Mizoram has the most variegated hilly terrain in the eastern part of India. The hills are steep and are separated by rivers which flow either to the north or the south creating deep gorges between the hill ranges. The average height of the hills is about 900 metres. As many as 21 major hill ranges or peaks of different heights run through the length and breadth of the state with the highest peak 'Phawngpui (Blue Mountain) towering 2,065 metres above the sea level. The hills are extremely rugged and steep leaving some plains scattered occasionally here and there.
Although many rivers and streamlets drain the hill ranges the most important and useful rivers are the Tlawng (also known as Dhaleswari or Katakhal), Tut (Gutur), Tuirial (Sonai) and Tuivawl which flow through the northern territory and eventually join river Barak in Cachar. The Koldoyne (Chhimtuipui) which originates in Myanmar, is an important river in the south Mizoram. It has four tributaries and the river is in patches. The Western part is drained by Karnaphuli (Khawthlang tuipui) and its tributaries. A number of important towns including Chittagong in Bangladesh is situated at the mouth of the river. Before Independence, access to other parts of the country was possible only through the river routes via Cachar in the north, and via Chittagong in the South.
Lakes are scattered all over the state. But the most important of them are Palak, Tamdil, Rungdil; and Rengdil. The Palak lake is situated in Chhimtuipui District in southern Mizoram and covers an area of 30 Ha. It is believed the lake was created as a result of an earthquake or a flood. The local people believe a village which was submerged still remains intact deep under the waters. The Tamdil lake is a natural lake situated 110/85 kms from Aizawl. Legend has it there was once a huge mustard plant in this place. When the plant was cut off, jets of water sprayed from the plant created a pool of water, and thus the name Tamdil which means of 'Lake of Mustard Plant' was born. Today the lake is an important tourist attraction and a holiday resort.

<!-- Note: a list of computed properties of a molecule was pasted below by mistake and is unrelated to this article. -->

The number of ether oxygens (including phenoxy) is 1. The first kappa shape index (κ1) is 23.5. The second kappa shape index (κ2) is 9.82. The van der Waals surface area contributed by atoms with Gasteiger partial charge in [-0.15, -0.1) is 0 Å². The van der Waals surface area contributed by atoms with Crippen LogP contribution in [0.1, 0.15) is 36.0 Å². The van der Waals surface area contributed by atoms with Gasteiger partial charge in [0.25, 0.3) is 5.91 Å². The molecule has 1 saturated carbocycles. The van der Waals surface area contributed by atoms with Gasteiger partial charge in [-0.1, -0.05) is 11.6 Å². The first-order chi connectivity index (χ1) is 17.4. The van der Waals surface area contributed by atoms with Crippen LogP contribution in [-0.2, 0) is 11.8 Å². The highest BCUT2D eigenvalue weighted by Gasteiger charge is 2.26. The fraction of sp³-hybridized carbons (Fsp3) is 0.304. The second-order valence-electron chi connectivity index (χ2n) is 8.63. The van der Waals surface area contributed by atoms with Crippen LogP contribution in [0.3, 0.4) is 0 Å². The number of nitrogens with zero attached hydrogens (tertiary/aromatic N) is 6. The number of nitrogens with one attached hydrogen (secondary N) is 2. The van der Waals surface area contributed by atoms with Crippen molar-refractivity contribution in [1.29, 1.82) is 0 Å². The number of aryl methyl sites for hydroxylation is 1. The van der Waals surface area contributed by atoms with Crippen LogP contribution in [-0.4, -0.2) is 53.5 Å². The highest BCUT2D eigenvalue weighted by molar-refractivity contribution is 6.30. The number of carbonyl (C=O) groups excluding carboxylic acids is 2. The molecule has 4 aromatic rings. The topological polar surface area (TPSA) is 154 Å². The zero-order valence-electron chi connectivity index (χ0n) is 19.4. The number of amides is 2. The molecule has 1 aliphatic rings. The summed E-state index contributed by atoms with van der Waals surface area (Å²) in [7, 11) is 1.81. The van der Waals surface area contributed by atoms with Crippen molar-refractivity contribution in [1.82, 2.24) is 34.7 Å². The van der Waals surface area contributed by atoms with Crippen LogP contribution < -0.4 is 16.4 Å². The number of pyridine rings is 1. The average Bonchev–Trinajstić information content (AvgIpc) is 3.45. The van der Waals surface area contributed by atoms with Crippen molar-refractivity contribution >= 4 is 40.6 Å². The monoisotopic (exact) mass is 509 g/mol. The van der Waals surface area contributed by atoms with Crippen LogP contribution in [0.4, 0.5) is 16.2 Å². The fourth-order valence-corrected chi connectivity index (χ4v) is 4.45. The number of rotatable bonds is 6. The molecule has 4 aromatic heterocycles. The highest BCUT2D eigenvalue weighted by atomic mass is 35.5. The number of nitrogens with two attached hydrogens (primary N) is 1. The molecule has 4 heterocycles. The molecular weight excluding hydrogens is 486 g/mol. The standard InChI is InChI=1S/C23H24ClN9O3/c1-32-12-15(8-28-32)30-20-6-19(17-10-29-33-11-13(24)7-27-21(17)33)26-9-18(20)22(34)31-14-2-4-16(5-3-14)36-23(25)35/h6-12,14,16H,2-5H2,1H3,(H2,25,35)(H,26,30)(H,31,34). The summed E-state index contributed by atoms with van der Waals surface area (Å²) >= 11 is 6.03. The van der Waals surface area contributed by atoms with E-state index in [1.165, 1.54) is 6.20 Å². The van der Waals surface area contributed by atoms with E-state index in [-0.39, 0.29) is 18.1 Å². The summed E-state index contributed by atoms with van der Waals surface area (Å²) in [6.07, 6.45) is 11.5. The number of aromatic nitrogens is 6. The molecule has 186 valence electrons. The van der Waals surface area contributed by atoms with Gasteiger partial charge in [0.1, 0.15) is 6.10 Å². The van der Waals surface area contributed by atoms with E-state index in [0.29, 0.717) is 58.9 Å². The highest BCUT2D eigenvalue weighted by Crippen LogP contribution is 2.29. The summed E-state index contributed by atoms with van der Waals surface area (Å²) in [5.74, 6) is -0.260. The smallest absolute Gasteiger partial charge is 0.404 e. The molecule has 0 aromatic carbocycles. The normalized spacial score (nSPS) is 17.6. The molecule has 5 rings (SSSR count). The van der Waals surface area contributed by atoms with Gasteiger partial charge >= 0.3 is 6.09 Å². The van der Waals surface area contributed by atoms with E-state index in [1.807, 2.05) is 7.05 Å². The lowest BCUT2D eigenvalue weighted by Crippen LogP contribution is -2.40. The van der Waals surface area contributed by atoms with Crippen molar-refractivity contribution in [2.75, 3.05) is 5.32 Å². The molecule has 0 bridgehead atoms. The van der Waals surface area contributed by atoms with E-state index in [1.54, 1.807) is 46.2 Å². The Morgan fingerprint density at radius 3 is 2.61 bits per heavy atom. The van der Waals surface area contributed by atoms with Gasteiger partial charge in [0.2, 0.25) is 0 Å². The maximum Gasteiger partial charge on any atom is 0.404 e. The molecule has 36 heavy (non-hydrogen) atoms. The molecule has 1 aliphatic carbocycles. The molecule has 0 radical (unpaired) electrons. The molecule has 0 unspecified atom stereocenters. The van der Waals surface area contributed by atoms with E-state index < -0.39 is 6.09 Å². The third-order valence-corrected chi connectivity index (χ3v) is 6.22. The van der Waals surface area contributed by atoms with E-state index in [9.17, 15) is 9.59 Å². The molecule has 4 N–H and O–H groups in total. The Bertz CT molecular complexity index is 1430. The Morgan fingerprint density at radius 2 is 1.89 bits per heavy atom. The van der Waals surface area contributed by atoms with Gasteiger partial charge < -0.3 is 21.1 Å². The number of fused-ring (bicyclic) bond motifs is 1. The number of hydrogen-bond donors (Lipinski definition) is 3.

The inhabitants of Mizoram are known by the generic name of Mizo, which literally means people (mi) of the hills (zo). There are a number of separate tribes under the general ethnic broad group of Mizo. Mizos included the following tribes - Ralte, Paite, Dulien, Poi, Sukte, Pankhup, Jahao, Fanai (Molienpui), Molbem, Taute, Lakher, Dalang, Mar, Khuangli, Falam (Tashous), Leillul and Tangur. The three main sub groups are Lushais, Pawis and Lakhers. The fabric of social life in the Mizo society has undergone tremendous changes over years. Before the British moved into the hills, for all practical purposes the village and the clan formed units of Mizo society. The Mizo code of ethics or Dharma moved around 'Tlawmngaihna", an untranslatable term meaning on the part of everyone to be hospitable, kind, unselfish and helpful to others. They came under the influence of the British Missionaries in the 9th century, and now most of the Mizos are Christians. The Missionaries introduced the Roman script for the Mizo language and formal education. The cumulative result is high percentage 95 % (as per National Sample Survey 1997-98) which is considered to be highest in India. Mizos are fast giving up their old customs and adopting the new mode of life which is greatly influenced by the western culture. Many of their present customs are mixtures of their old tradition and western pattern of life. Music is a passion for the Mizos and the young boys and girls take to the western music avidly and with commendable skill. The fascinating hills and lakes of Mizo-land literally pulsate and resound with the rhythms of the sonorous songs of the youths and the twang of guitars everywhere.